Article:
Magi Mike's Blog

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How Sincere Belief Decays into Dollars

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Doctrines fitted to make the deepest impression upon the mind may remain in it as dead beliefs, never stimulating imagination, feelings, or the understanding.

An example is the way in which the majority of believers hold the doctrines of Christianity—the maxims and precepts in the New Testament—considered sacred, and accepted as laws, by all professing Christians. Yet not one Christian in a thousand guides their personal conduct by reference to those laws. Their standard is that of their nation, their class, or their preferred newspaper. They have a collection of ethical maxims, which they believe to have been uttered by their God incarnate in His infallible wisdom as rules for Christian living, and a set of everyday practices, which meet some of Christ’s maxims, deny some, and otherwise may go some way to meet them or to deny them. They are a compromise between the Christian creed and the interests of worldly life. Christians pay homage to Christ’s standards, but owe their real allegiance to worldly standards.

All Christians profess to believe that…

  • the blessed are the poor and humble, and those who are ill-used by the world
  • it is easier for a camel to pass through the eye of a needle than for a rich man to enter the kingdom of heaven
  • they should judge not, lest they be judged
  • they should swear not at all
  • they should love their neighbor as themselves
  • if one take their cloak, they should give him their coat also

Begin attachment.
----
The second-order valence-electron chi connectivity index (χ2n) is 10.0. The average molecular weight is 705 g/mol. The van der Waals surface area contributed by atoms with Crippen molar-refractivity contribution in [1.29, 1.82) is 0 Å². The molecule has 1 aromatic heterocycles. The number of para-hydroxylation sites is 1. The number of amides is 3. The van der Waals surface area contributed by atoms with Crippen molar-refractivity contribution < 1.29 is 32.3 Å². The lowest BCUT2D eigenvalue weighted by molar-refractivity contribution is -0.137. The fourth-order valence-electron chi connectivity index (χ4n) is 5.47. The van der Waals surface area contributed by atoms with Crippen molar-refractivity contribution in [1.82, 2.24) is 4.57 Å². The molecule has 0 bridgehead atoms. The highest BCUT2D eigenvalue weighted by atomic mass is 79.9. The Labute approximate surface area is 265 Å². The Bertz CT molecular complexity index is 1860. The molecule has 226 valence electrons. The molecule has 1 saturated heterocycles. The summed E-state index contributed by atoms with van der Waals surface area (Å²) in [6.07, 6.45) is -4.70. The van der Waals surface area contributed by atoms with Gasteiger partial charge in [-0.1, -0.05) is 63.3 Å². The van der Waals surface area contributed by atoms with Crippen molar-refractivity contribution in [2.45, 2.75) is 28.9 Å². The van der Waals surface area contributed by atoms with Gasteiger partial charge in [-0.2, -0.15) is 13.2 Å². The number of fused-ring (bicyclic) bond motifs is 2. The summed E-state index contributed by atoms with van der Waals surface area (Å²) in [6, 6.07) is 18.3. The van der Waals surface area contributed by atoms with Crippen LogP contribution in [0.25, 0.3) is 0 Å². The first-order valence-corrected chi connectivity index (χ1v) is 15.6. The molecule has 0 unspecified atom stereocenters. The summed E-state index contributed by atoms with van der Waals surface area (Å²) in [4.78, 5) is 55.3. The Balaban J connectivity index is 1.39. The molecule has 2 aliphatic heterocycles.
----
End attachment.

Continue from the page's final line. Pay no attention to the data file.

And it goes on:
• if they would be perfect, they should sell all that they have and give it to the poor.

When they say they believe these things, they do believe them. They are not insincere but believe them in the sense that they believe what they have always heard lauded and never discussed, but they do not believe them in the sense of a living belief which regulates conduct. They believe Christian doctrines until they get to the point where they are meant to act upon them. They believe them as worthy doctrines useful to pelt adversaries with, and like to cite them as the reasons for anything people do that they approve of. Then they are Christian things to do. But anyone who reminded them that the maxims require them to do things they never think of doing is considered as expecting Christians to be saints, though they themselves are not. They forget that these are the requirements of God Himself!

Christ’s doctrines have no hold on ordinary believers. They have negligible practical influence on their minds, or on their actions. Christians have an habitual respect for the sound of them, but feel no obligation to God to apply the words to the things signified—nothing that forces their mind to take note of them, and make them personally conform to what are meant to be God’s own teaching, directly from his own incarnated mouth. Whenever conduct is concerned, they look round for for a pastor to assure them they do not have to go far in obeying Christ. A few regular dollars for the church and its minister is enough.

John Stuart Mill wrote most of this 150 years ago in On Liberty. It is even more true in America today.

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Written by mikemagee

30 September, 2009 at 4:32 pm

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